Ending Torture and Not Much Else

by Conor Friedersdorf

This interview has a concise summation of what I regard as the most accurate line on President Obama and civil liberties:

A lot of people on the left were hoping that Barack Obama would wipe away everything George W. Bush had done to restrict civil liberties. Obviously, that hasn't happened. But what would you say is the best thing the Obama administration has done in this area, and the most glaring omission in its policies?

I'd say the single best thing the president has done in this arena is to renounce extraordinary/coercive interrogation. Ending torture is a big deal, period.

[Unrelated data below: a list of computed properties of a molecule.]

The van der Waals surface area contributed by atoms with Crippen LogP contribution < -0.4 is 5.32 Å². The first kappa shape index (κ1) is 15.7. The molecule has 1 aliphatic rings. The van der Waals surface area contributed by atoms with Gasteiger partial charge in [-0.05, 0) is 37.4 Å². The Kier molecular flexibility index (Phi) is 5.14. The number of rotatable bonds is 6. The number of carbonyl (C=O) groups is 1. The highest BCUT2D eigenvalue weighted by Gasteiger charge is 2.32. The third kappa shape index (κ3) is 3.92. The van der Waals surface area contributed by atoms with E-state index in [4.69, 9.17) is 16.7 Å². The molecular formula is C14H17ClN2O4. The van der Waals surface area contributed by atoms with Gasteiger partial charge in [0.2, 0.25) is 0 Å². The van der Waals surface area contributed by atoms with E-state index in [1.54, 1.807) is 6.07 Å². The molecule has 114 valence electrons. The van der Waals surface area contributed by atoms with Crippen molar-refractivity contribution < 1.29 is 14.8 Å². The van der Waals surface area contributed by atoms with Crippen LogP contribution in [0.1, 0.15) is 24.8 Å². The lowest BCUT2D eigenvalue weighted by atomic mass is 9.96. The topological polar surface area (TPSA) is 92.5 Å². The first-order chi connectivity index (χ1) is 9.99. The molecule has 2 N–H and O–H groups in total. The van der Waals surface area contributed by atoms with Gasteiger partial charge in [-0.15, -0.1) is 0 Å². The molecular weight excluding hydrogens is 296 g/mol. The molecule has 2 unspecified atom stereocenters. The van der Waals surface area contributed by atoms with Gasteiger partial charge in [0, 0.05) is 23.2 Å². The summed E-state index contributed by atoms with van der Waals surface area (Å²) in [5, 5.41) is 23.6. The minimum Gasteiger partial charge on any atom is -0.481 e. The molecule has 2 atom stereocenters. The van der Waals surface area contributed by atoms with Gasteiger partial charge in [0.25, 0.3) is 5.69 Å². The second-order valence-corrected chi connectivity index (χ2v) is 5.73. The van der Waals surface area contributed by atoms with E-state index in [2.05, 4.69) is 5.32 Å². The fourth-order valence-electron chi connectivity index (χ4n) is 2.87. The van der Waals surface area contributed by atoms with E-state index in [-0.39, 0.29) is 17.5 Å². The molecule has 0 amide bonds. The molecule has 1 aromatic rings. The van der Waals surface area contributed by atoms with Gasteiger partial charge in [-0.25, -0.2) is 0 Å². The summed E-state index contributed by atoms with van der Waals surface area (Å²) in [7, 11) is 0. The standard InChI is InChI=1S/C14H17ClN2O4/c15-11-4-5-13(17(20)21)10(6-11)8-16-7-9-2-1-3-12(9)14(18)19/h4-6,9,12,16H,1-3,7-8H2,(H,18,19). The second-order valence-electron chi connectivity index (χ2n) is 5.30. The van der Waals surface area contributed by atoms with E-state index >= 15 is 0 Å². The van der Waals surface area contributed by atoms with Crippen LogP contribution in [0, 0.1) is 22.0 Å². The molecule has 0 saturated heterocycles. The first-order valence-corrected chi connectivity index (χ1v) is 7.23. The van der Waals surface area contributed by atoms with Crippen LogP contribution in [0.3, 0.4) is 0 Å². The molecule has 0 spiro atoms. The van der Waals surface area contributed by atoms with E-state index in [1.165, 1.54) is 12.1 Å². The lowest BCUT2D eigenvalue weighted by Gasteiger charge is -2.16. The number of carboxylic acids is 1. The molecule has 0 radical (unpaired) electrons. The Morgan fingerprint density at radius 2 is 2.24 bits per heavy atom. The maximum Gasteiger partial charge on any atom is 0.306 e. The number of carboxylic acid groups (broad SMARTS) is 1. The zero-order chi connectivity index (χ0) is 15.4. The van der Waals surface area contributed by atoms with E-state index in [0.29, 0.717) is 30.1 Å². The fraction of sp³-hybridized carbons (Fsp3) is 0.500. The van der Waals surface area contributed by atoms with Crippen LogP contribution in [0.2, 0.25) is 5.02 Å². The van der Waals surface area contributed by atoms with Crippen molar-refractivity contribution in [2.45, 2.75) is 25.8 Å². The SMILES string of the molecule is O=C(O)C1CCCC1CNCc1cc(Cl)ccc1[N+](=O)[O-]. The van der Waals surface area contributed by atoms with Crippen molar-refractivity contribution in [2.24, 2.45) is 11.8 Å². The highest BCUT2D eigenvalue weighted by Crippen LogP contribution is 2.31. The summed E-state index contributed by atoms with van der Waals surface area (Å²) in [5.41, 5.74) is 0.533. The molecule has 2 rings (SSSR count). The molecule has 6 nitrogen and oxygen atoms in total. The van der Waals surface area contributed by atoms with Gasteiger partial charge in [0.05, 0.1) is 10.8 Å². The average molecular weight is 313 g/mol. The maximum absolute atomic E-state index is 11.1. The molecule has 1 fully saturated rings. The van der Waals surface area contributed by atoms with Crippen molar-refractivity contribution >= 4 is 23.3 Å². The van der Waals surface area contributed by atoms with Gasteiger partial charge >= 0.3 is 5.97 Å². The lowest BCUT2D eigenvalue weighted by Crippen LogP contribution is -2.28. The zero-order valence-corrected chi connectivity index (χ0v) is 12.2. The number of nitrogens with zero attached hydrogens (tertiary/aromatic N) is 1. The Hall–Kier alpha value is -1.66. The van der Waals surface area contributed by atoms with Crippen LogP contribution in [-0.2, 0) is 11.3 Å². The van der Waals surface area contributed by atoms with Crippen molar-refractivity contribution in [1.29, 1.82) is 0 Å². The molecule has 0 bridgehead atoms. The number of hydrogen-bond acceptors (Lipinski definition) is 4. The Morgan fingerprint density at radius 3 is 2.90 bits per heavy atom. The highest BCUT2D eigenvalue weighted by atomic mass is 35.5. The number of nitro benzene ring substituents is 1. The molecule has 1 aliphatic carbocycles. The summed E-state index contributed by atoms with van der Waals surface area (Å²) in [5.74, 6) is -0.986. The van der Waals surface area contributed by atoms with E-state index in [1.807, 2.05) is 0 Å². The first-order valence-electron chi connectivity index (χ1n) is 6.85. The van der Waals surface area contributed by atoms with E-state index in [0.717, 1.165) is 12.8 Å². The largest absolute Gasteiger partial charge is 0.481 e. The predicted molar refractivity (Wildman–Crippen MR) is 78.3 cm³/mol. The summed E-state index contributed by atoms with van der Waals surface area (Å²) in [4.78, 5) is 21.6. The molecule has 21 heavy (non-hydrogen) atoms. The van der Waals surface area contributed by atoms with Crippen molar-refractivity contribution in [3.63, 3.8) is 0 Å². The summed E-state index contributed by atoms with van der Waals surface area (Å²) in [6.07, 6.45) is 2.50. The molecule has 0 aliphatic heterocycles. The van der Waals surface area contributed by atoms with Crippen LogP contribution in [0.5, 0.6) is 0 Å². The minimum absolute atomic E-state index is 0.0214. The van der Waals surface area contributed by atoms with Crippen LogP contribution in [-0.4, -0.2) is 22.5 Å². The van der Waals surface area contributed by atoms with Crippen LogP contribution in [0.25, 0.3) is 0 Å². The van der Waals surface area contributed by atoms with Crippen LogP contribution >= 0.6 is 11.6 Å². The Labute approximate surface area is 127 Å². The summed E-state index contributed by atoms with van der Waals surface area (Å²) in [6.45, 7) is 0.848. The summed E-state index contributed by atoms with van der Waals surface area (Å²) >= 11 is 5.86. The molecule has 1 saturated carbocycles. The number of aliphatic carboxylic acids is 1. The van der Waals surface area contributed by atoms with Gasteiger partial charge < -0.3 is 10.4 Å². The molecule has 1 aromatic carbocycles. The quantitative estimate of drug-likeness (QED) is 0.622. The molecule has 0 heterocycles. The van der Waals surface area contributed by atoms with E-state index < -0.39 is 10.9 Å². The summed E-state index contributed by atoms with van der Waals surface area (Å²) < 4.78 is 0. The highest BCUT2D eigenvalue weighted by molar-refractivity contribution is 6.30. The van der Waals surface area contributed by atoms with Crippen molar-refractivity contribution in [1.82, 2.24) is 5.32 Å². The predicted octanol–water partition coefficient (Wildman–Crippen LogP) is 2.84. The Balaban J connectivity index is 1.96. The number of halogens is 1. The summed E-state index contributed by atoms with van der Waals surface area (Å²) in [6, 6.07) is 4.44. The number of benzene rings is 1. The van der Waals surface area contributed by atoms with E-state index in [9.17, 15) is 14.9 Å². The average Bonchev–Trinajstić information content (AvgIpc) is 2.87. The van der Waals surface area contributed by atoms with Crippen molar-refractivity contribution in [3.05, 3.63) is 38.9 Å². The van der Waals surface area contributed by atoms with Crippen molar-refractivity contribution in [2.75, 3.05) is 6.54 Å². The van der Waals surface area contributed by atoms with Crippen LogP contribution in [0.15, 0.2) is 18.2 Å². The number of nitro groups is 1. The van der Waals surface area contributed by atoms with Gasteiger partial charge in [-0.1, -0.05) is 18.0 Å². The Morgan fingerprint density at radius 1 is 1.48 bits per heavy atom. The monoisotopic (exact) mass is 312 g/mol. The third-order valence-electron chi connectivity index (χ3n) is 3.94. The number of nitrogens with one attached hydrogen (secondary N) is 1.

Having said that, the failure to impose accountability has invited more torture in the future by eroding the international legal prohibition and effectively declaring that it's OK to consider and repeat as a policy matter. While I'm disturbed by the continuing, and expanding, surveillance regime, I think torture demonstrates the best -- and worst -- of the administration's performance so far. 

That's certainly the worst case scenario. Should it turn out that torture never makes a comeback (and that future presidents don't abuse their power by assassinating innocent American citizens), President Obama's most glaring policy error will be increasing the surveillance state, some aspect of detainee policy, or continuing to wage the tragic, hopeless, enormously destructive war on drugs. And the worst of it is the unlikelihood that the Republicans will be better on any of these issues -- the libertarian voter's impulse is completely stymied here.